Alexander H. Slocum
Innovator. MIT Professor of Mechanical Engineering and MacVicar Faculty Fellow.

Slocum has over 60 patents issued or pending. His main research focus is precision engineering, and he designs manufacturing equipment for the automotive, aerospace, semiconductor, and entertainment industries. Slocum has received nine R&D 100 Awards for scientific product developments, the Society of Mechanical Engineers' Frederick W. Taylor Research Medal, and the Martin Luther King Leadership Award, among other honors. He is admired by MIT students for his spirited instruction in course 2.007 Introduction to Design, which culminates each year in a famed machine design contest. He holds MIT bachelor's, master's, and doctoral degrees in mechanical engineering.

Amy Smith
Innovator. MIT instructor in Mechanical Engineering and the Edgerton Center.

Smith, who won a MacArthur "genius" grant in 2004, is known for inventing low-tech devices that help people in developing countries. Her inventions include grain-grinding hammer mills, water-purification devices, and the Phase-Change Incubator, an inexpensive, low-maintenance device to help test for microorganisms in water supplies. As an Edgerton Center instructor, she co-founded the MIT IDEAS (Innovation, Development, Enterprise, Action, Service) Competition for students who develop designs to solve community problems. She also co-founded the International Development Initiative, which expands opportunities at MIT for work in international development. Smith received her bachelor's and master's in mechanical engineering from MIT and won the Lemelson-MIT Student Prize for invention in 2000.

I'm sure that all of you who are practicing engineers have frequently encountered stereotypical views of the profession. The School itself also faces a stereotype about engineering schools. I often encounter conflicting views, even from alumni that: (1) MIT, like many major engineering schools, is stodgy, no longer asks our students to roll up their sleeves and create things, and has lost touch with practice, and (2) we have broadened our engineering education (read: "watered down") to the point that we no longer provide our students with the required foundations. Both perceptions are way off base.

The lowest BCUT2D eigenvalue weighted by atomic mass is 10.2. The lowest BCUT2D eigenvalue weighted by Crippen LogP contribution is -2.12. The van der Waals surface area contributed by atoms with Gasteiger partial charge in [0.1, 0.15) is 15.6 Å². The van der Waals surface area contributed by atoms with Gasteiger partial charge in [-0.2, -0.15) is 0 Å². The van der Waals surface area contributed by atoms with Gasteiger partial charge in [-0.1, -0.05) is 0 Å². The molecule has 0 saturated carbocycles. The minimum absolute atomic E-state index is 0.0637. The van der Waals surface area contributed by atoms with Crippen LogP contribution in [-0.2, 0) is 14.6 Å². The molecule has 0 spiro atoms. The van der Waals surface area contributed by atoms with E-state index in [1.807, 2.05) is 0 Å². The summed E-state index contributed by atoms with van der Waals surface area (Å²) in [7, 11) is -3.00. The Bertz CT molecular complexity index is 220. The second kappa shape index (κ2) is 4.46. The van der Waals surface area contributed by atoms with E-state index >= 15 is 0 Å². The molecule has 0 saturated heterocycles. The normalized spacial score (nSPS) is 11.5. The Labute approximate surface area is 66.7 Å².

The nitty gritty of "real engineering" – in education and product development

The truth is, today's School of Engineering focuses both on giving our students the best foundation of engineering science fundamentals and on developing abilities to create products and services that impact society. Indeed, one of our underlying tenets is that theory and practice go hand in hand, as embodied in MIT's motto mens et manus.[1] There is much that I could say about this topic. I write today about one aspect of the theory-practice spectrum: what one of our former faculty members called "black nail" engineering, that is, the "real" engineering that takes getting your hands dirty to make things. It's this kind of engineering that is key to the School's mission and that has significant impact on the world. The School, through our faculty and alumni, has a glorious tradition of developing and contributing to life-changing technologies over the past decades. That tradition goes on today.